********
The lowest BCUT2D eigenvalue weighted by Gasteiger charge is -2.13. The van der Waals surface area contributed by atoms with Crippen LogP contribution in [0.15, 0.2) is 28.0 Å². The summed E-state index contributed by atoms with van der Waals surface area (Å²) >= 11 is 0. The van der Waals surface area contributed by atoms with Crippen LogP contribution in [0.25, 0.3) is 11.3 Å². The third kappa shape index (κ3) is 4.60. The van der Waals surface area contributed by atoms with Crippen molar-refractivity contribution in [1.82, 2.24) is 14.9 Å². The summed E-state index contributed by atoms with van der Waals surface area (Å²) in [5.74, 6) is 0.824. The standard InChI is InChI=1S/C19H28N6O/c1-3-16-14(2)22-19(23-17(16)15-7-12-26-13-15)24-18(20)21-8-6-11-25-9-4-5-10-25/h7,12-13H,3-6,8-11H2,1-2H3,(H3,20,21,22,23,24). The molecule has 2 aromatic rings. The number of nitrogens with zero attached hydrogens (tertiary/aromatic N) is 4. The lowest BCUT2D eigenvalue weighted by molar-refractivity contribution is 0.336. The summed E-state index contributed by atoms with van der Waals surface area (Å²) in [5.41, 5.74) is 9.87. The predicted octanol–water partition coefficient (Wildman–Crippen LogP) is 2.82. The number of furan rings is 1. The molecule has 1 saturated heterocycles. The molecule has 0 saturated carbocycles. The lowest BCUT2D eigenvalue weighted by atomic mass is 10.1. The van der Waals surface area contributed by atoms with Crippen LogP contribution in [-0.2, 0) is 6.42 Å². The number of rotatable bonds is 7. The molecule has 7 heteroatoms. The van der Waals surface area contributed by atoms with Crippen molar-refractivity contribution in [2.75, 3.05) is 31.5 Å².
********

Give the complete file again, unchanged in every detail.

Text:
The lowest BCUT2D eigenvalue weighted by Gasteiger charge is -2.13. The van der Waals surface area contributed by atoms with Crippen LogP contribution in [0.15, 0.2) is 28.0 Å². The summed E-state index contributed by atoms with van der Waals surface area (Å²) >= 11 is 0. The van der Waals surface area contributed by atoms with Crippen LogP contribution in [0.25, 0.3) is 11.3 Å². The third kappa shape index (κ3) is 4.60. The van der Waals surface area contributed by atoms with Crippen molar-refractivity contribution in [1.82, 2.24) is 14.9 Å². The summed E-state index contributed by atoms with van der Waals surface area (Å²) in [5.74, 6) is 0.824. The standard InChI is InChI=1S/C19H28N6O/c1-3-16-14(2)22-19(23-17(16)15-7-12-26-13-15)24-18(20)21-8-6-11-25-9-4-5-10-25/h7,12-13H,3-6,8-11H2,1-2H3,(H3,20,21,22,23,24). The molecule has 2 aromatic rings. The number of nitrogens with zero attached hydrogens (tertiary/aromatic N) is 4. The lowest BCUT2D eigenvalue weighted by molar-refractivity contribution is 0.336. The summed E-state index contributed by atoms with van der Waals surface area (Å²) in [5.41, 5.74) is 9.87. The predicted octanol–water partition coefficient (Wildman–Crippen LogP) is 2.82. The number of furan rings is 1. The molecule has 1 saturated heterocycles. The molecule has 0 saturated carbocycles. The lowest BCUT2D eigenvalue weighted by atomic mass is 10.1. The van der Waals surface area contributed by atoms with Crippen LogP contribution in [-0.2, 0) is 6.42 Å². The number of rotatable bonds is 7. The molecule has 7 heteroatoms. The van der Waals surface area contributed by atoms with Crippen molar-refractivity contribution in [2.75, 3.05) is 31.5 Å².